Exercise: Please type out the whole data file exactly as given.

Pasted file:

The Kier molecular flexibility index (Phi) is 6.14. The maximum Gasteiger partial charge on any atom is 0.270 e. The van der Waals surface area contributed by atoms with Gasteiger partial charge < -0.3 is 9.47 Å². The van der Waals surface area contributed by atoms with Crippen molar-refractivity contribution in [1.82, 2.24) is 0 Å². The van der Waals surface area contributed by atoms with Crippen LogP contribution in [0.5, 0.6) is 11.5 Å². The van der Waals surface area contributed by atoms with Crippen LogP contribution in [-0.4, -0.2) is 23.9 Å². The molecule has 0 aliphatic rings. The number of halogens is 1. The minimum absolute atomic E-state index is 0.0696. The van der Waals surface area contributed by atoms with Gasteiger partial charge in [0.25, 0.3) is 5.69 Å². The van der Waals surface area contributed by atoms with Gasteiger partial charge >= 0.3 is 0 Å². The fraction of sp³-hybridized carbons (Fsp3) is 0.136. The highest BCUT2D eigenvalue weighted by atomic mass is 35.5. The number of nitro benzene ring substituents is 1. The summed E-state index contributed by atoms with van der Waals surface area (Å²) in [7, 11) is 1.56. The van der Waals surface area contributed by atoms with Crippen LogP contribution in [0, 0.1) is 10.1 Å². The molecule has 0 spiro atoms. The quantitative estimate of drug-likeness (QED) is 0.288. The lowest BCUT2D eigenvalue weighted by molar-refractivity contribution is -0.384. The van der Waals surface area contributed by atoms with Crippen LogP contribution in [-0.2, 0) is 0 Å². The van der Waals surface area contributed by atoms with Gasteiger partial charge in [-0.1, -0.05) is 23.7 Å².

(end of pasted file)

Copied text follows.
The Kier molecular flexibility index (Phi) is 6.14. The maximum Gasteiger partial charge on any atom is 0.270 e. The van der Waals surface area contributed by atoms with Gasteiger partial charge < -0.3 is 9.47 Å². The van der Waals surface area contributed by atoms with Crippen molar-refractivity contribution in [1.82, 2.24) is 0 Å². The van der Waals surface area contributed by atoms with Crippen LogP contribution in [0.5, 0.6) is 11.5 Å². The van der Waals surface area contributed by atoms with Crippen LogP contribution in [-0.4, -0.2) is 23.9 Å². The molecule has 0 aliphatic rings. The number of halogens is 1. The minimum absolute atomic E-state index is 0.0696. The van der Waals surface area contributed by atoms with Gasteiger partial charge in [0.25, 0.3) is 5.69 Å². The van der Waals surface area contributed by atoms with Gasteiger partial charge >= 0.3 is 0 Å². The fraction of sp³-hybridized carbons (Fsp3) is 0.136. The highest BCUT2D eigenvalue weighted by atomic mass is 35.5. The number of nitro benzene ring substituents is 1. The summed E-state index contributed by atoms with van der Waals surface area (Å²) in [7, 11) is 1.56. The van der Waals surface area contributed by atoms with Crippen LogP contribution in [0, 0.1) is 10.1 Å². The molecule has 0 spiro atoms. The quantitative estimate of drug-likeness (QED) is 0.288. The lowest BCUT2D eigenvalue weighted by molar-refractivity contribution is -0.384. The van der Waals surface area contributed by atoms with Crippen LogP contribution in [-0.2, 0) is 0 Å². The van der Waals surface area contributed by atoms with Gasteiger partial charge in [-0.1, -0.05) is 23.7 Å².